All graphic elements (images and text) are first converted from a given gamma space (according to known or assumed gamma information in PNG, JPEG etc.) through known user gamma setting into a 48 bits pixel photometrically linear space where they are re-sampled with bilinear re-sampling to the target size, possibly taking aspect ratio correction into account. Then the data are passed through a high-performance restartable dithering engine which is used regardless of monitor bit depth, i.e., also for 24 bits per pixel color. This Floyd-Steinberg dithering engine[4] considers the gamma characteristics of the monitor and uses 768 KiB of dithering tables to avoid time expensive calculations. A technique similar to self-modifying code, function templates, is used to maximise the speed of the dithering engine without using assembly language optimization.

Scaled down images also use sub-pixel sampling on LCD to increase the level of detail.

The reason for this high-quality processing is: to provide proper realistic up and downsampling of images, and photorealistic display regardless of the monitor gamma, without color fringing caused by 8-Bit gamma correction built into the X server. It also increases the perceived color depth by over 24 bits per pixel.

Links has graphics drivers for the X Server, Linux framebuffer, svgalib, OS/2 Presentation Manager, and AtheOS GUI.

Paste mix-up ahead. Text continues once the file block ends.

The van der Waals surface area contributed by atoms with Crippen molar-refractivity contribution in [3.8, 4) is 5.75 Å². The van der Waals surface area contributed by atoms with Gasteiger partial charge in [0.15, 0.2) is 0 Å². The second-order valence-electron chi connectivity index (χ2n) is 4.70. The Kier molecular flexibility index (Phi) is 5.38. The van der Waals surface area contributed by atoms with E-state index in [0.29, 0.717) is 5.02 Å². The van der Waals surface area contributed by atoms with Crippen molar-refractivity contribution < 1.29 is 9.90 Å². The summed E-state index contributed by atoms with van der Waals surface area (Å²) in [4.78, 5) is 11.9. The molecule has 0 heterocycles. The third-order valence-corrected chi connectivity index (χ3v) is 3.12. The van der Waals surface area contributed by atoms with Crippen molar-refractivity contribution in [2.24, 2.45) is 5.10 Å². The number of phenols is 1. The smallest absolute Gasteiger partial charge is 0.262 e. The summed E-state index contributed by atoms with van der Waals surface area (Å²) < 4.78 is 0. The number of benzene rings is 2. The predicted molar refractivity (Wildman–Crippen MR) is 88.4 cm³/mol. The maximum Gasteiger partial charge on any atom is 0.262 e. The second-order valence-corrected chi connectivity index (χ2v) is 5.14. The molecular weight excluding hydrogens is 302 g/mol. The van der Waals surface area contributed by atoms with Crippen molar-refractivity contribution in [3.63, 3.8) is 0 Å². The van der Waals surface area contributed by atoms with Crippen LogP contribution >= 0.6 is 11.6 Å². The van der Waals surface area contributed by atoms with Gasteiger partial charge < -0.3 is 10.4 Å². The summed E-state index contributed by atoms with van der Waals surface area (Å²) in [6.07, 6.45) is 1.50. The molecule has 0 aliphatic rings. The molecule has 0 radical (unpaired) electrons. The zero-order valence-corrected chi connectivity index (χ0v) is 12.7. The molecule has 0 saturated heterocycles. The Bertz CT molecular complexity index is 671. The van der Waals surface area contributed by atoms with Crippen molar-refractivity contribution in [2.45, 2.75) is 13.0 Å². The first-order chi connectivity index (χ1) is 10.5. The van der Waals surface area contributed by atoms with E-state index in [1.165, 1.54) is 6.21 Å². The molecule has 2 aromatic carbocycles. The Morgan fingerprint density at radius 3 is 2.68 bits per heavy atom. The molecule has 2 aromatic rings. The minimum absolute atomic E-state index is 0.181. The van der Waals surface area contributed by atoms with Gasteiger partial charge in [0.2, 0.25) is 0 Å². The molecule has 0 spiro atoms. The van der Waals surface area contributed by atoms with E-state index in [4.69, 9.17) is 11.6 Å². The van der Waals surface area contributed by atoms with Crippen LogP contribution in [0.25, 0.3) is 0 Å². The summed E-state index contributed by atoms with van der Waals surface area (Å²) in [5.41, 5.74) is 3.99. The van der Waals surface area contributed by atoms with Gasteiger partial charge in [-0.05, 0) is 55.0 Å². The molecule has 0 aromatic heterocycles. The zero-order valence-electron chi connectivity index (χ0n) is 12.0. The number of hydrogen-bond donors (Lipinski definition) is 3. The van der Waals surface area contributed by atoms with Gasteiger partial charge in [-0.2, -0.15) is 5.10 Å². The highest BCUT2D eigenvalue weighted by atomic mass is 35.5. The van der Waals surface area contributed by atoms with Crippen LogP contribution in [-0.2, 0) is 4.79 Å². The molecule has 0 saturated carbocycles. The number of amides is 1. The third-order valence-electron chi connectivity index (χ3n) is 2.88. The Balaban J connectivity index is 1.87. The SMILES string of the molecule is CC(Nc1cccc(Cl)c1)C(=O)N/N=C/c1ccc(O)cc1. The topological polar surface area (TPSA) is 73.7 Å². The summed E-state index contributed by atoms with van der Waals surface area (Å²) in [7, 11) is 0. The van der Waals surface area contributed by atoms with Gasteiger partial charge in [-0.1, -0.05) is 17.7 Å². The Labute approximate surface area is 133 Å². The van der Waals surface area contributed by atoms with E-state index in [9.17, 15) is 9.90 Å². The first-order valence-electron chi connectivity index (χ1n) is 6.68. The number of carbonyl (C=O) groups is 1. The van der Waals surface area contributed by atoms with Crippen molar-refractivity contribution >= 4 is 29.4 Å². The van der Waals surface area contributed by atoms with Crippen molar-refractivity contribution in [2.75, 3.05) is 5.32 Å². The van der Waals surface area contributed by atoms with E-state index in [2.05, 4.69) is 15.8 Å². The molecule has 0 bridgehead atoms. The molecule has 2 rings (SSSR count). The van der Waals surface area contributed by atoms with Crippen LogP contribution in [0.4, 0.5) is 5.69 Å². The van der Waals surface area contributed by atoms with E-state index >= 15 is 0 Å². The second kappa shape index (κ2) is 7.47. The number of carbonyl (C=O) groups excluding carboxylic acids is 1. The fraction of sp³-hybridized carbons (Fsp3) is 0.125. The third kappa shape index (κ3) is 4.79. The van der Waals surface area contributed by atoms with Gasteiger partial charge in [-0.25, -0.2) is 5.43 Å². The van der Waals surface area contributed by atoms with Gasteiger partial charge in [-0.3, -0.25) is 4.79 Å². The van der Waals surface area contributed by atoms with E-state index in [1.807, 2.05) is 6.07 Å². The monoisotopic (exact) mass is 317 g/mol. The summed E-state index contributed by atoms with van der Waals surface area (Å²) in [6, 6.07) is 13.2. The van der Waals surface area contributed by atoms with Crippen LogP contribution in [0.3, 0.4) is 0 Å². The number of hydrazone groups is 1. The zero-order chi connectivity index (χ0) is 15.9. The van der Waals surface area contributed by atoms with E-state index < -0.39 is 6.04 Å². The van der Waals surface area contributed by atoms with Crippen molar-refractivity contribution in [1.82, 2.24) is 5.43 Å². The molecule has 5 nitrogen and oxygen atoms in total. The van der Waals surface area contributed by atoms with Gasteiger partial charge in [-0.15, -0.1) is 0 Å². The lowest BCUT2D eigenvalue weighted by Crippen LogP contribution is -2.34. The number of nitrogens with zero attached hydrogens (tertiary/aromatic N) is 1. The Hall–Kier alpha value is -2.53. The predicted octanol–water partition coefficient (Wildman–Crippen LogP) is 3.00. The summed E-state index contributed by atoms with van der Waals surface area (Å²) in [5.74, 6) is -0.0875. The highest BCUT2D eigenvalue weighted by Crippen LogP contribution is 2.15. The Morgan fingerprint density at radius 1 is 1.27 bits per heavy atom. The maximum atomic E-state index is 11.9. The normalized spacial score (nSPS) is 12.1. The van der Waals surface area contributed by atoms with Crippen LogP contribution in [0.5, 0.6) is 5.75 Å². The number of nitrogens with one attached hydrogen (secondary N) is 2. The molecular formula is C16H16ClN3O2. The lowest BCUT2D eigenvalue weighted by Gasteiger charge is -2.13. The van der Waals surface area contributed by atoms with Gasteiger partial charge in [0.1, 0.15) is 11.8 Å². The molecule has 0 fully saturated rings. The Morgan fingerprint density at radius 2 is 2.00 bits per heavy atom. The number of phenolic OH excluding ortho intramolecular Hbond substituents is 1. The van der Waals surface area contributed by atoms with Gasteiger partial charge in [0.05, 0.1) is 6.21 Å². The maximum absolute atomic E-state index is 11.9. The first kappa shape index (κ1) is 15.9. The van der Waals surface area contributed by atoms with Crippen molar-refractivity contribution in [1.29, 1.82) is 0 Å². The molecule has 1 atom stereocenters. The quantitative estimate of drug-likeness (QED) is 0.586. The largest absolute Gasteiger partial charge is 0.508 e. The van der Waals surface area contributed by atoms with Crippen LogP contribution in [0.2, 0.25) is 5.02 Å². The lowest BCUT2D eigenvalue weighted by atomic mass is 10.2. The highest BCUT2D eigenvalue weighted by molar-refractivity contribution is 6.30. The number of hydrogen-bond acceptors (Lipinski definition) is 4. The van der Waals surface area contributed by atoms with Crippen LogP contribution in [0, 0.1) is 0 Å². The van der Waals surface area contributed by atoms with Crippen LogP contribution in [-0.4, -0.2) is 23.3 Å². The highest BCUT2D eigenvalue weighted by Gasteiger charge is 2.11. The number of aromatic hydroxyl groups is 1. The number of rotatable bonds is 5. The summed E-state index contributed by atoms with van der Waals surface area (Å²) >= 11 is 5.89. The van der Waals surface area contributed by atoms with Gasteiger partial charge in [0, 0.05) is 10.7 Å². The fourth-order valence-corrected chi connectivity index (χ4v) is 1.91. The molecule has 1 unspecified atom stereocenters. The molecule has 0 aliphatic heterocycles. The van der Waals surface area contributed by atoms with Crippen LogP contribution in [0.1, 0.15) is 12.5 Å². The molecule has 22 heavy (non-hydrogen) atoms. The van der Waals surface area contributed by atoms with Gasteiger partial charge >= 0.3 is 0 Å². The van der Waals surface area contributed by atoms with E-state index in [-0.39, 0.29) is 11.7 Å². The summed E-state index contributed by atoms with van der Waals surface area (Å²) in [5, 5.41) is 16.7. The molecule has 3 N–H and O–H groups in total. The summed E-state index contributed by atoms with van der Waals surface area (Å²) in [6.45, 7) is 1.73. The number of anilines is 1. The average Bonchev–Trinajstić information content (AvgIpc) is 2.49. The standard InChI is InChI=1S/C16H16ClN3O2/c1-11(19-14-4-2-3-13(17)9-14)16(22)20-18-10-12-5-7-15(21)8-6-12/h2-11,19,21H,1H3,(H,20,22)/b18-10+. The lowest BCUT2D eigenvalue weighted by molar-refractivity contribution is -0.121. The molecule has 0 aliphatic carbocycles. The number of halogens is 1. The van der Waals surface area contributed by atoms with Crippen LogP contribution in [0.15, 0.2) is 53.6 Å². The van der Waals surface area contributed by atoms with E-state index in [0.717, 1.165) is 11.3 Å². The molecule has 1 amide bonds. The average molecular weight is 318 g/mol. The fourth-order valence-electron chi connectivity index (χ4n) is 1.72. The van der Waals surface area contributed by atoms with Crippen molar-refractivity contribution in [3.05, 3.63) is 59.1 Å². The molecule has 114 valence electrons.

Main article: ELinks

Experimental/Enhanced Links (ELinks) is a fork of Links led by Petr Baudis. It is based on Links 0.9.[5] It has a more open development and incorporates patches from other Links versions (such as additional extension scripting in Lua) and from Internet users.[6]

Hacked Links

Hacked Links is another version of the Links browser which has merged some of Elinks' features into Links 2.

Andrey Mirtchovski has ported it to Plan 9 from Bell Labs. It is considered a good browser on that operating system, though some users have complained about its inability to cut and paste with the Plan 9 snarf buffer.[citation needed]

As of April 2016, the last release of Hacked Links is that of July 9, 2003, with some further changes unreleased.[7]


Links were also ported to run on the Sony PSP platform as PSPRadio by Rafael Cabezas with the last version (2.1pre23_PSP_r1261) released on February 6, 2007.[8]

The BeOS port was updated by François Revol who also added GUI support.[9] It also runs on Haiku.


  1. ^ "ChangeLog".
  2. ^ Links home page
  3. ^ Legan, Dallas (September 2001), Text-Mode Web Browsers for OS/2, The Southern California OS/2 User Group, retrieved August 16, 2010
  4. ^ a b "Links user documentation". Retrieved 2023-09-07.
  5. ^ "ELinks history page". Retrieved 14 December 2010.
  6. ^ Bolso, Erik Inge (8 March 2005). "2005 Text Mode Browser Roundup". Linux Journal. Retrieved 5 August 2010.
  7. ^ "ChangeLog", Hacked Links Project, October 28, 2003, archived from the original on 2016-04-24, retrieved 2016-04-24
  8. ^ "Home / links2", PSPRadio, SourceForge, retrieved July 9, 2012
  9. ^ Revol, Francois (May 3, 2008), BeOS port patch, retrieved July 9, 2012